Is Forced Closure Halting your Nonprofit Childcare Program’s Cash Flow?

Coronavirus causing childcare center closures graphic

When you were setting up your budget for this year, you couldn’t possibly have planned for this.

As is the norm for creating a nonprofit organization budget, you carefully weighed your expenses and potential income until they were balanced to perfection. The line earmarked for Contingency, like most years, was likely set fairly low, maybe just enough for a hot-water heater emergency or an unanticipated technology need.

And now this.

Don't communicate "nothing" to parents

While some nonprofit childcare centers have some ready cash in their reserve funds, many depend on regular tuition payments to keep that budget from teetering into the red. While some centers can weather an extended forced closure, most can’t.

And the longer the Coronavirus (COVID-19) quarantine, the more challenging it will be for centers to reopen.

How do you plan to reopen your doors and save your busted budget without the income you expected to generate?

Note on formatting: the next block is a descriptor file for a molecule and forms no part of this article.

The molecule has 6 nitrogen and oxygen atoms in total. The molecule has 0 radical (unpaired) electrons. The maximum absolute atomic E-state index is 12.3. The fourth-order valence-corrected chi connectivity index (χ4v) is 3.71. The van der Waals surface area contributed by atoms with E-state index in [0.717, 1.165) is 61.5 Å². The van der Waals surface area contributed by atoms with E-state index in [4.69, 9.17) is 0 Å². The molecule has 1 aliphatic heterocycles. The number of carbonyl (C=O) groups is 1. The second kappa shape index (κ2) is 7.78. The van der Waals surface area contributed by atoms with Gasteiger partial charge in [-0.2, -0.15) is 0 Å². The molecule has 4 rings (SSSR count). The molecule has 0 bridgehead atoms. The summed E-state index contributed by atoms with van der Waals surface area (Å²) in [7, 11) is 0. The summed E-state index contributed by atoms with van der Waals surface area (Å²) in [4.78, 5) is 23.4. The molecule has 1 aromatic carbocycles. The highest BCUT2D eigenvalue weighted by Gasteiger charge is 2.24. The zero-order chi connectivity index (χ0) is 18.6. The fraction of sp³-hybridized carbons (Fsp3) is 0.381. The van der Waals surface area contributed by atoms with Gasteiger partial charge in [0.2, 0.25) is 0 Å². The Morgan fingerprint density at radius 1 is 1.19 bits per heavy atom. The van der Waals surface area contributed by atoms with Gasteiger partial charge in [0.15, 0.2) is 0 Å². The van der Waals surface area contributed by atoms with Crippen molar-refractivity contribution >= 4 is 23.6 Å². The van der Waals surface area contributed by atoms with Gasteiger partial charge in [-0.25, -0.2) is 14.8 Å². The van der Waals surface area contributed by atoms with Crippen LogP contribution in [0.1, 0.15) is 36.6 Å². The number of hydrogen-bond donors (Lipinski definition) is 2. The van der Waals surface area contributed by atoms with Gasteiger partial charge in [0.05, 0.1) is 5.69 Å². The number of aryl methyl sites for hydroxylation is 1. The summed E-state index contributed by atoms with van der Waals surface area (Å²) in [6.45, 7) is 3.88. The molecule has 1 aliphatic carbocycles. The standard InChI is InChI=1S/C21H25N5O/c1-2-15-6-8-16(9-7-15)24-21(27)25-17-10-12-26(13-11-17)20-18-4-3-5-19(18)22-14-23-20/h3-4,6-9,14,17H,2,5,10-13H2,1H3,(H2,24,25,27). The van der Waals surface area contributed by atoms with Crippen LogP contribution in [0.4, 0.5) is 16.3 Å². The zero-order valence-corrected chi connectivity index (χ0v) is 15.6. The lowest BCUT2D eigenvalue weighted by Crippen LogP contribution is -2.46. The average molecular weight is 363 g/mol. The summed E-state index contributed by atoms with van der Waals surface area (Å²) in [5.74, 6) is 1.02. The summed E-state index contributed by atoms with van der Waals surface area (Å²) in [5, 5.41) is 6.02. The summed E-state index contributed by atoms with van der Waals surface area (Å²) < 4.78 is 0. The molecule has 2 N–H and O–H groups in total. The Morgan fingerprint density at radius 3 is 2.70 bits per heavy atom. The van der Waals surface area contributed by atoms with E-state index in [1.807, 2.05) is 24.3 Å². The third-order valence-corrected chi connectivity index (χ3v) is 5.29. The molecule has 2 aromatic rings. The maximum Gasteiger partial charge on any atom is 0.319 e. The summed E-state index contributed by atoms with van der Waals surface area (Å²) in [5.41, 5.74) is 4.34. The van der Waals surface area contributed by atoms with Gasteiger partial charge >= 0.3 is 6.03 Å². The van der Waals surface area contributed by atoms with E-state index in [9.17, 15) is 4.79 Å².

Maximize Your Financial Runway

The best strategy to survive a crisis like this is to maximize your financial runway. What does that mean? Seeking out loans, reducing expenses, and keeping as many dollars coming in the door as possible.

To maintain a steady flow of income, some childcare programs have elected to continue to charge parents tuition despite being forced to discontinue providing services. This is not something we recommend, as it will almost certainly lead to parent dissatisfaction, enrollment loss, and potentially bad publicity for your center.

But you’re a nonprofit, and that gives you an option that for-profit centers don’t have available to them – donations generated through fundraising campaigns.

Fundraising Tips for Your Nonprofit Childcare Program

Voluntary Donation in Lieu of Childcare Tuition

As a nonprofit childcare program, one of your best options is to ask families to repurpose their normal tuition payments as donations.

For parents equipped to work from home, a monetary donation or fundraising drive might be just what they need to get involved and stay connected.

Some parents are fully equipped to work remotely, and they are doing just that with no disruption to their income. The cash they normally pay to you in the form of childcare tuition is available to donate. You just have to know how to ask for it.

One benefit you may want to highlight when soliciting donations from parents is the possibility of tax deduction. More importantly, you can let them know that their generosity can help ensure you’re able to retain your staff and reopen once the quarantine is lifted.